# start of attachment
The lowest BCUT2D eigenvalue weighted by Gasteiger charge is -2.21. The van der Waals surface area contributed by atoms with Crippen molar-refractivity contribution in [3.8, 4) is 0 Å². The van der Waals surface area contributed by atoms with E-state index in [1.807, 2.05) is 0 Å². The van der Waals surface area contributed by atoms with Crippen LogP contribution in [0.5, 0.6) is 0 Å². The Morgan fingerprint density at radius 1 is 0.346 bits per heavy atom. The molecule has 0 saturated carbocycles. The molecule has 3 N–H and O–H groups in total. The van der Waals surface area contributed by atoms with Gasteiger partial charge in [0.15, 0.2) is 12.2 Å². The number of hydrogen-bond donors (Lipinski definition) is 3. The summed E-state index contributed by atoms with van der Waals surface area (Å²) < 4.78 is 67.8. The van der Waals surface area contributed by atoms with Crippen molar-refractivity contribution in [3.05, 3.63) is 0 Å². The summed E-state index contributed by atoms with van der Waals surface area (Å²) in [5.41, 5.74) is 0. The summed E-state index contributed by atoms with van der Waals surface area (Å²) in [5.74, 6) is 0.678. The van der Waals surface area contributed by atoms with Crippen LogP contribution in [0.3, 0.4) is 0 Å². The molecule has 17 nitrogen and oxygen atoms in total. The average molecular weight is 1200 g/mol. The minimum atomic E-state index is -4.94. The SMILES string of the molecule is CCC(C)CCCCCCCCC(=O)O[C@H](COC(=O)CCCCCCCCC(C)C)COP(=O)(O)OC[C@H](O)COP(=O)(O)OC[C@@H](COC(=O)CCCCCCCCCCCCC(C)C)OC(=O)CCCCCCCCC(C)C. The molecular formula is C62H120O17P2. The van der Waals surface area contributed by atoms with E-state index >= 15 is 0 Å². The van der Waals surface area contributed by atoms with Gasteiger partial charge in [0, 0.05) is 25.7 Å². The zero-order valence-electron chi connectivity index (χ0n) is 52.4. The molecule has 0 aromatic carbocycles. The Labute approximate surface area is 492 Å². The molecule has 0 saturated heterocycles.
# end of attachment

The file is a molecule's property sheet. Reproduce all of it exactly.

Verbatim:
The lowest BCUT2D eigenvalue weighted by Gasteiger charge is -2.21. The van der Waals surface area contributed by atoms with Crippen molar-refractivity contribution in [3.8, 4) is 0 Å². The van der Waals surface area contributed by atoms with E-state index in [1.807, 2.05) is 0 Å². The van der Waals surface area contributed by atoms with Crippen LogP contribution in [0.5, 0.6) is 0 Å². The Morgan fingerprint density at radius 1 is 0.346 bits per heavy atom. The molecule has 0 saturated carbocycles. The molecule has 3 N–H and O–H groups in total. The van der Waals surface area contributed by atoms with Gasteiger partial charge in [0.15, 0.2) is 12.2 Å². The number of hydrogen-bond donors (Lipinski definition) is 3. The summed E-state index contributed by atoms with van der Waals surface area (Å²) < 4.78 is 67.8. The van der Waals surface area contributed by atoms with Crippen molar-refractivity contribution in [3.05, 3.63) is 0 Å². The summed E-state index contributed by atoms with van der Waals surface area (Å²) in [5.41, 5.74) is 0. The summed E-state index contributed by atoms with van der Waals surface area (Å²) in [5.74, 6) is 0.678. The van der Waals surface area contributed by atoms with Crippen LogP contribution in [0.3, 0.4) is 0 Å². The molecule has 17 nitrogen and oxygen atoms in total. The average molecular weight is 1200 g/mol. The minimum atomic E-state index is -4.94. The SMILES string of the molecule is CCC(C)CCCCCCCCC(=O)O[C@H](COC(=O)CCCCCCCCC(C)C)COP(=O)(O)OC[C@H](O)COP(=O)(O)OC[C@@H](COC(=O)CCCCCCCCCCCCC(C)C)OC(=O)CCCCCCCCC(C)C. The molecular formula is C62H120O17P2. The van der Waals surface area contributed by atoms with E-state index >= 15 is 0 Å². The van der Waals surface area contributed by atoms with Gasteiger partial charge in [0, 0.05) is 25.7 Å². The zero-order valence-electron chi connectivity index (χ0n) is 52.4. The molecule has 0 aromatic carbocycles. The Labute approximate surface area is 492 Å². The molecule has 0 saturated heterocycles.